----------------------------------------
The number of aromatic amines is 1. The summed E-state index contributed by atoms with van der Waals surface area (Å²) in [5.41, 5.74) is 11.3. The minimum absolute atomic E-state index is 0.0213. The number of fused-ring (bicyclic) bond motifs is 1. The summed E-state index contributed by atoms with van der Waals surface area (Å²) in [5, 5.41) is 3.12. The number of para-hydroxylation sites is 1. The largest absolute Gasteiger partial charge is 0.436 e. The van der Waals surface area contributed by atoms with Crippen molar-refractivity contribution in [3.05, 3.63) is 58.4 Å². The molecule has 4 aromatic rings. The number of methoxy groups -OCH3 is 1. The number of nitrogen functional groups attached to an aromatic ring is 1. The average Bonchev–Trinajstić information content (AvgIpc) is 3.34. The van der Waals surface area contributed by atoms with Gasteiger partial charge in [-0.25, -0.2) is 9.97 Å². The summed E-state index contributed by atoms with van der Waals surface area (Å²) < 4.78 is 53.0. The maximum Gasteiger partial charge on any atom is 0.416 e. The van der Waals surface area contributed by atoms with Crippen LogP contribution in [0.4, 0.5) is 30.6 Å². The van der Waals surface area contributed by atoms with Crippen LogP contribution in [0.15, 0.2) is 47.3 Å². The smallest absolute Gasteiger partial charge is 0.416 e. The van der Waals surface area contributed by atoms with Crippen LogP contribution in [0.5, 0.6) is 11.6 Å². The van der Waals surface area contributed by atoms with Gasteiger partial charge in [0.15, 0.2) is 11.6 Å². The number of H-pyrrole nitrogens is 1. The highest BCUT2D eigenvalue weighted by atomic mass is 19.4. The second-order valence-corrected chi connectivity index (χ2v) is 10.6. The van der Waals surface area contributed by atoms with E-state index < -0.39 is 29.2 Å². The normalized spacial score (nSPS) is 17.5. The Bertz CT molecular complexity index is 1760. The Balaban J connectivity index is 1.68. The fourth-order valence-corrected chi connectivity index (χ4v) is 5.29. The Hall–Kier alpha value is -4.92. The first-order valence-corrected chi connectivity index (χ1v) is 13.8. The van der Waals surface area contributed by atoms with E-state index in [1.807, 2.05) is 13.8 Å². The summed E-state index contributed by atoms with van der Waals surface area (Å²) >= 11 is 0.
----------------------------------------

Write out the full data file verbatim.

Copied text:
The number of aromatic amines is 1. The summed E-state index contributed by atoms with van der Waals surface area (Å²) in [5.41, 5.74) is 11.3. The minimum absolute atomic E-state index is 0.0213. The number of fused-ring (bicyclic) bond motifs is 1. The summed E-state index contributed by atoms with van der Waals surface area (Å²) in [5, 5.41) is 3.12. The number of para-hydroxylation sites is 1. The largest absolute Gasteiger partial charge is 0.436 e. The van der Waals surface area contributed by atoms with Crippen molar-refractivity contribution in [3.05, 3.63) is 58.4 Å². The molecule has 4 aromatic rings. The number of methoxy groups -OCH3 is 1. The number of nitrogen functional groups attached to an aromatic ring is 1. The average Bonchev–Trinajstić information content (AvgIpc) is 3.34. The van der Waals surface area contributed by atoms with Gasteiger partial charge in [-0.25, -0.2) is 9.97 Å². The summed E-state index contributed by atoms with van der Waals surface area (Å²) < 4.78 is 53.0. The maximum Gasteiger partial charge on any atom is 0.416 e. The van der Waals surface area contributed by atoms with Crippen LogP contribution in [0.4, 0.5) is 30.6 Å². The van der Waals surface area contributed by atoms with Crippen LogP contribution in [0.15, 0.2) is 47.3 Å². The smallest absolute Gasteiger partial charge is 0.416 e. The van der Waals surface area contributed by atoms with Crippen LogP contribution in [0.5, 0.6) is 11.6 Å². The van der Waals surface area contributed by atoms with Gasteiger partial charge in [0.15, 0.2) is 11.6 Å². The number of H-pyrrole nitrogens is 1. The highest BCUT2D eigenvalue weighted by atomic mass is 19.4. The second-order valence-corrected chi connectivity index (χ2v) is 10.6. The van der Waals surface area contributed by atoms with E-state index < -0.39 is 29.2 Å². The normalized spacial score (nSPS) is 17.5. The Bertz CT molecular complexity index is 1760. The Balaban J connectivity index is 1.68. The fourth-order valence-corrected chi connectivity index (χ4v) is 5.29. The Hall–Kier alpha value is -4.92. The first-order valence-corrected chi connectivity index (χ1v) is 13.8. The van der Waals surface area contributed by atoms with E-state index in [1.807, 2.05) is 13.8 Å². The summed E-state index contributed by atoms with van der Waals surface area (Å²) >= 11 is 0.